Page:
It saddens me when they begin to fade and I look forward to their return the following year. This season I vowed to pay special attention to my daffs, in the hope they would repay me with an even more impressive display next year. I diligently deadheaded them by pinching off the withered flowers and seed pods, which redirects energy back into the bulb rather than into seed production.
Then I left the leaves in place allowing photosynthesis to continue; charging the bulb with even more energy. However over the past few weeks, whilst wandering around my neighbourhood, I noticed many of the unruly leaves had been ‘tidied up’ into neat knots. Eventually only mine remained in a tangled mess and I begin to feel that I was letting down the area.
In a vain attempt at ‘keeping up with Joneses’ I promptly set about neatening my borders. I carefully separated the matted leaves; twisting and folding them into neat bunches. Then using some loose ends I secured the knots; rather like styling a pony tail. My clusters may not have been as well-ordered as the neighbours’ but still I was rather pleased with the result.
Feeling rather smug I went indoors to peruse the RHS website… only to discover they do not recommend this knotting of daffodils! Apparently it hinders their ability to function and as a result can cause ‘Daffodil Blindness’ – a condition where the foliage grows but the flowers fail to form. Instead it is advised that the leaves are left loose for around 6 weeks until they turn yellow; at which point they may be removed. My vanity had got the better of me and I have probably done more harm than good. However a lesson has been learned, and in future I will do my research first before ‘blindly’ copying others.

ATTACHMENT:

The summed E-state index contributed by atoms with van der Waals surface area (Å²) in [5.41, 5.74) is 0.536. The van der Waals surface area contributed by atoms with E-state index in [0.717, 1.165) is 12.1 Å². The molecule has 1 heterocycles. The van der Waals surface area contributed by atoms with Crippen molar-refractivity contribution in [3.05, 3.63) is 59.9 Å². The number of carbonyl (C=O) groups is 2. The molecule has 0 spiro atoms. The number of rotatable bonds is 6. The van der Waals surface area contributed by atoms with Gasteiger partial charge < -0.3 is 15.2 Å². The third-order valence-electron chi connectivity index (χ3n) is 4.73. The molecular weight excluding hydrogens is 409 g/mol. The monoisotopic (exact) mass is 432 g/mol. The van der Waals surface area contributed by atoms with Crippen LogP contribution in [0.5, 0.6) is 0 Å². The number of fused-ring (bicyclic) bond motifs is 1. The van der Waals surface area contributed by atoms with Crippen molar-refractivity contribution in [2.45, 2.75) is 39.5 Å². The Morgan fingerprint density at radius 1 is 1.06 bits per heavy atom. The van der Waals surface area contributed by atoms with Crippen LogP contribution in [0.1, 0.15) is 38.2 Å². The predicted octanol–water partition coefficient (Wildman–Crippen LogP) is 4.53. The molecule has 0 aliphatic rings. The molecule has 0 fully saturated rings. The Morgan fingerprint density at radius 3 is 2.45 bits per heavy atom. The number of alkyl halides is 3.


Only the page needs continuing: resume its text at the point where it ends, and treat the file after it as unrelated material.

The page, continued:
Our next guest blogger is Charlotte, telling us about her struggle with everyone’s favourite little yellow nuisance…
I’m ashamed to reveal that my lawn contains a higher proportion of moss and daisies than grass. However, I can live with this; in fact I find the happy faces of the little daisies smiling at me rather pleasing as I wander down the garden path.
It’s their dandelion companions that bother me. Despite my best efforts to eradicate the yellow menaces, every day when I open the curtains more have appeared overnight. Unable to tackle the problem alone I’ve enlisted the support of my sons with the invention of a new game – Operation Dandelion. With buckets in hand we each, on the count of 3, race around the garden, battling to pick the most yellow heads until the lawn is rid of them. We then count them out to determine the winner. Rather disconcertingly in the last game we each filled our buckets with over 100 flowers! And in spite of our determination the next day more had raised their heads as if to taunt us.
The key to obliterating this weed seems to lie in removal of the entire plant. It has a long deep tap root which can be difficult to extract in its entirety and often snaps unless it is first loosened. It’s crucial that the whole root is removed otherwise the plant may regenerate.
Dandelions are one of our most common and recognisable weeds, largely due to their incredible method of seed dispersal. What child can resist blowing the beautiful seed head or ‘dandelion clock’ and watching as the seeds float away in the breeze? Even I cannot fail to smile at my toddler’s joy upon finding a stray flower which has survived ‘operation dandelion’ long enough to go to seed. I join in his pleasure as he gently holds the stem and blows, dispersing the tiny seeds across the lawn. All the while I try not to imagine them settling between the blades of grass ready to produce next year’s carpet of yellow.
However irritating, I can nonetheless appreciate that to many, the dandelion is considered a delicious and versatile plant. My guinea pigs certainly seem to enjoy munching them and I myself am partial to a cup of dandelion tea to cleanse the system. In fact I think that rather than fretting about their spread I should instead relax with a cuppa and enjoy the many apparent health benefits dandelions can offer.